Alcoholic Faith Mission - Ask Me This Album Review
According to Alcoholic Faith Mission's bio, when recording their first album back in 2006, 'the only light source could be that of candles' and they only recorded at night. This nocturnal ritual has evidently streamed its way into the overall feel of their sound. There are some darker parts that buzz with curiosity. The video to their track 'Legacy' from their 2011 EP 'And the Running with Insanity' has summed this statement up perfectly. A young girls' pet mouse dies and she researches the funerals of different religions and traditions to give to her beloved pet. It's an eye opener and reflects the Danish six-piece's constant search for discovery and invention in their music. The EP was probably a bit of a stopgap, if you like, and a good move, warming the listener up for 'Ask Me This.'
Alcoholic Faith Mission released their fourth studio album this week and it's an influential collection of polished folk, which still withholds a rough skiffle tone to it. The 35 minutes is packed with contemporary synths and different vocal arrangements. The classical sounding 'Down From Here' has a big choral opening that has been pushed through the reverb machine to sound distant and echoed yet very present within the track, involving everyone. The distinctly repetitive 'I'm not Evil' takes a much less grand approach, with some 'normal' singing in the verse and a huskier and softer interpretation in the chorus. Sleigh bells commence 'Into Pieces' for some broken down and distorted la's, ah's and na's. The clip clop of horse's hooves and the long running synths stand out against the flimsy keys.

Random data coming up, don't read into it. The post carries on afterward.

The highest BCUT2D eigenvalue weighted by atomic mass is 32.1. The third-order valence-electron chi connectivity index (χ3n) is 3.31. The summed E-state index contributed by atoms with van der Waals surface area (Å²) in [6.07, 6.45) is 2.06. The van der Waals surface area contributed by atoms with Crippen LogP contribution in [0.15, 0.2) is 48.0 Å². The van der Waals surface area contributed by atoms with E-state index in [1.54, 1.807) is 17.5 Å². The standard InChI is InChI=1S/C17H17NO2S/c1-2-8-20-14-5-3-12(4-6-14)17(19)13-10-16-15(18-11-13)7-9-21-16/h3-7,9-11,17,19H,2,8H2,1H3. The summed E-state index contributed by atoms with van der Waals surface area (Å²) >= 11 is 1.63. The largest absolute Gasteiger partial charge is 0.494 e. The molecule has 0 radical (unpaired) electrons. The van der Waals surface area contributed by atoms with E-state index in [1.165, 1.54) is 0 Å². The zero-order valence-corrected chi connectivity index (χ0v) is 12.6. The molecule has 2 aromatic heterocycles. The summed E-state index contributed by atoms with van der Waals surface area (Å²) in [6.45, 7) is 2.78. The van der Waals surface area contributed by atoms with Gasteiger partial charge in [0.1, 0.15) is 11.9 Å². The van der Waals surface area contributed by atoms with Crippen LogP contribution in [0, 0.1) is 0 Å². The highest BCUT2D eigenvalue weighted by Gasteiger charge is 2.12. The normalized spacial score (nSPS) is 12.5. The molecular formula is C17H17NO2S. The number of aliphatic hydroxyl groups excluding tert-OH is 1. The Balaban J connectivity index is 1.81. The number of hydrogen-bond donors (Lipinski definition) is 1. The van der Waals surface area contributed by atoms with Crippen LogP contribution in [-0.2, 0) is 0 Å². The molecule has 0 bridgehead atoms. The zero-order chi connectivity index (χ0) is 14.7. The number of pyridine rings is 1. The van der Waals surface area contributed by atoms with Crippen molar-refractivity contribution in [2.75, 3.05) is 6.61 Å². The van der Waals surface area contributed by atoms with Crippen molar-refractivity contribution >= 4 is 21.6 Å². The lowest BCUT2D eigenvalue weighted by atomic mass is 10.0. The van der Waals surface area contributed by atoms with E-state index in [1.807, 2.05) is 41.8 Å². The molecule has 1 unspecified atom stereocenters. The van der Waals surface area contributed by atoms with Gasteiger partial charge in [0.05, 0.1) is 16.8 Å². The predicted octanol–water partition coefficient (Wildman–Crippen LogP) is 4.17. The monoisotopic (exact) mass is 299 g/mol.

AFM fall under this new-ish generation of indie-folk, in the company of Surjan Stevens, Bon Iver and Dry The River. It's developed folk with more to give than just a couple of guitars and a straw hat. The music's got a bite to it that ravishes the full record. This so-called 'bite' is the combination of many things. It's just the whole charisma surrounding the band and the new elements that they subconsciously bring to enhance their appeal. The modern synths fit nicely with rustic folk, giving it a darker environment to wallow in. 'Alaska' has a throbbing pattern of high-pitched electronics with the equally high tones of the words, 'It's the thought of letting go.' 'Reconstruct My love' contains a very picky riff that is so sharp on the acoustic strings that it sounds uncomfortable.
This record is a very far cry from their debut, 'Misery Loves Company.' They've developed themselves from a timid acoustic band to a much more fascinating outfit with a hefty load of charm. With a hectic tour schedule across the US this spring and previous involvement at SXSW, hopefully they'll start getting some strong recognition soon on their mission.
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